So, kiwi, tell us what's been going on . . .

Haast tokoeka as seen by an Acorn trailcam, at the Orokonui Ecosanctuary. Photo: Jane Tansell
Haast tokoeka as seen by an Acorn trailcam, at the Orokonui Ecosanctuary. Photo: Jane Tansell
After eight years of quiet, unstudied residence at Orokonui Ecosanctuary, the Haast tokoeka there are now the subject of research being carried out by PhD student Jane Tansell. 

How do you count kiwi?

They don't come in herds or flocks, they live in dense bush and venture out only at night. Yet, if you want to know how some rare kiwi are doing - just surviving or increasing in their numbers - you need to find a means of counting them.

That is the task Jane Tansell is faced with at Orokonui Ecosanctuary. Jane lives and works in Te Anau, combining part-time work with fulltime study. Coping with rough conditions is no problem; she has worked a lot with the Department of Conservation in much rougher terrain than Orokonui, undertaking pest control in remote places such as the 11,400ha Haast Tokoeka Sanctuary and the kiwi-creche islands Rona and Pomona in Lake Manapouri. Juvenile kiwi from Orokonui's creche are transferred to these islands until they reach the size necessary to be able to defend themselves in the wild.

Orokonui also has an adult population of Haast tokoeka, now New Zealand's rarest kiwi, and Jane regularly visits them for her Lincoln University PhD project investigating "camera trapping" as a non-invasive tool to monitor population trends and breeding success.

The release of the first eight Haast tokoeka at the Orokonui Ecosanctuary in October 2010. Photo:...
The release of the first eight Haast tokoeka at the Orokonui Ecosanctuary in October 2010. Photo: Alyth Grant
There is still a lot we don't know about Haast tokoeka, not just environmental problems, but also the natural issues they share with other South Island wildlife such as kakapo and saddleback. South Island birds don't breed as quickly as their North Island counterparts. While Haast tokoeka, which lay a single egg at a time, may re-nest in the same season if unsuccessful, some North Island birds nest three times in a season, laying two eggs each time. It seems our cooler South Island climate provides fewer resources for successful breeding.

Doc's Operation Nest Egg, which started in 1994, is one way of supporting kiwi numbers. By removing eggs from the nest halfway through the incubation period, then completing incubation artificially, the adult birds are encouraged to re-nest. Chicks hatched in captivity are raised in predator-free environments until such time as they are large enough to protect themselves from stoats. This way, it is hoped that the survival rate of young kiwi can be increased from just 5% of those that survive their first year in the wild.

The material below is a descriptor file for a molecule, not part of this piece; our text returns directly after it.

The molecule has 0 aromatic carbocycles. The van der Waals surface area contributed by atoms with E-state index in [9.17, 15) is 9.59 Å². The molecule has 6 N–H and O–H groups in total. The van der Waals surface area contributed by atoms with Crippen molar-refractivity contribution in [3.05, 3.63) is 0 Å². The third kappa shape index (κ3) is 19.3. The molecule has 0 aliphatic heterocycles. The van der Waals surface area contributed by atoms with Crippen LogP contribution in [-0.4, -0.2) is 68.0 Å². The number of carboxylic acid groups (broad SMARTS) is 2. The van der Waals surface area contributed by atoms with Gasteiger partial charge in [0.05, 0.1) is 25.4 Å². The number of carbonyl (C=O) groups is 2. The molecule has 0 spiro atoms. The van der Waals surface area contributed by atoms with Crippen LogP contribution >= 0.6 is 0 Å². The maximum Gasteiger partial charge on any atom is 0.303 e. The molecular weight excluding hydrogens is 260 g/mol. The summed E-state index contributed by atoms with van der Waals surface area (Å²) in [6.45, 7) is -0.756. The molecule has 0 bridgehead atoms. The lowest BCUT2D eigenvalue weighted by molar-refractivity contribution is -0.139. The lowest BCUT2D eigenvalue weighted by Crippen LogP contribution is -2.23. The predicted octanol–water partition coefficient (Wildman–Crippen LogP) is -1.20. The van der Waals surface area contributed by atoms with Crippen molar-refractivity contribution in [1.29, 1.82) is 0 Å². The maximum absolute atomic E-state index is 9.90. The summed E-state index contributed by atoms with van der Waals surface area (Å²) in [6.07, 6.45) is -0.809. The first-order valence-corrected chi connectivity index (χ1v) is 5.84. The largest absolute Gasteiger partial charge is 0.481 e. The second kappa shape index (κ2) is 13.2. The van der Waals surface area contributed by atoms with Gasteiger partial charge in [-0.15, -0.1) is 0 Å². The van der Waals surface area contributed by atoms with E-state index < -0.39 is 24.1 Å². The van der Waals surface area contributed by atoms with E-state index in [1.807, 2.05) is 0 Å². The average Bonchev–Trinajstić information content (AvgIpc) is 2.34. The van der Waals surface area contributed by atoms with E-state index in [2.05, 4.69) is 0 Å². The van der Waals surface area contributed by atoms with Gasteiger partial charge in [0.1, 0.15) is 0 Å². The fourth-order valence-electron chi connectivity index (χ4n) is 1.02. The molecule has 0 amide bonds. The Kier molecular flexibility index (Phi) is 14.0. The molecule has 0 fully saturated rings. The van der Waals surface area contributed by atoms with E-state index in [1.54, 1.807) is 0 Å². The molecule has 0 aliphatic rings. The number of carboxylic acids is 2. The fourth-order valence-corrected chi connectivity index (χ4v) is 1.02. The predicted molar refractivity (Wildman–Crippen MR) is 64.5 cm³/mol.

Jane focuses on Orokonui's "kohanga". These are the birds that have been in our bush since 2010. In other words, they potentially could be breeding. But whether that is actually the case remains unanswered. Initially the kiwi were fitted with transmitters after their introduction to Orokonui and were checked by that means until it was deemed they were safely established. Since the removal of their transmitters, they have lived a normal life within the fence, but kept separate from the transient presence of creche juveniles.

Now they are being monitored by 34 trail cameras set up on a systematic grid placement. The cameras detect the presence of an animal using the differential of the animal's body heat relative to the ambient temperature. The cameras take photos and can last several months in the field on one set of batteries. The images are stored on SD cards for later retrieval and review.

Jane is interested not only in finding out how the Orokonui population has been doing and whether they have been breeding, but also in comparing different means of measuring populations and their breeding success.

At Orokonui, a team of volunteers has spent a lot of time sitting in the dark at various listening posts around the sanctuary counting kiwi calls. By noting the time of the call, whether it was from a male or a female and estimating how far away they were and from which direction it came, it has been possible to draw intersecting lines to be differentiated one from the other. That gave the staff at Orokonui an indication as to whether the tokoeka were pairing up. However, call counts are a relatively coarse method of determining density, as well as being labour intensive when performed with observers. Rate of calling can also be monitored for relatively little effort by sound activated acoustic recorders.

Other methods, for example attaching transmitters, are more invasive as they encroach on the natural movements of the birds. Although monitoring with transmitters is more expensive, it can give more precise answers. Jane hopes to be able to demonstrate the relative merits of using trail cameras by comparing them with other methods.

Jane Tansell has been involved with protected species monitoring and management as well as pest control for 18 years.

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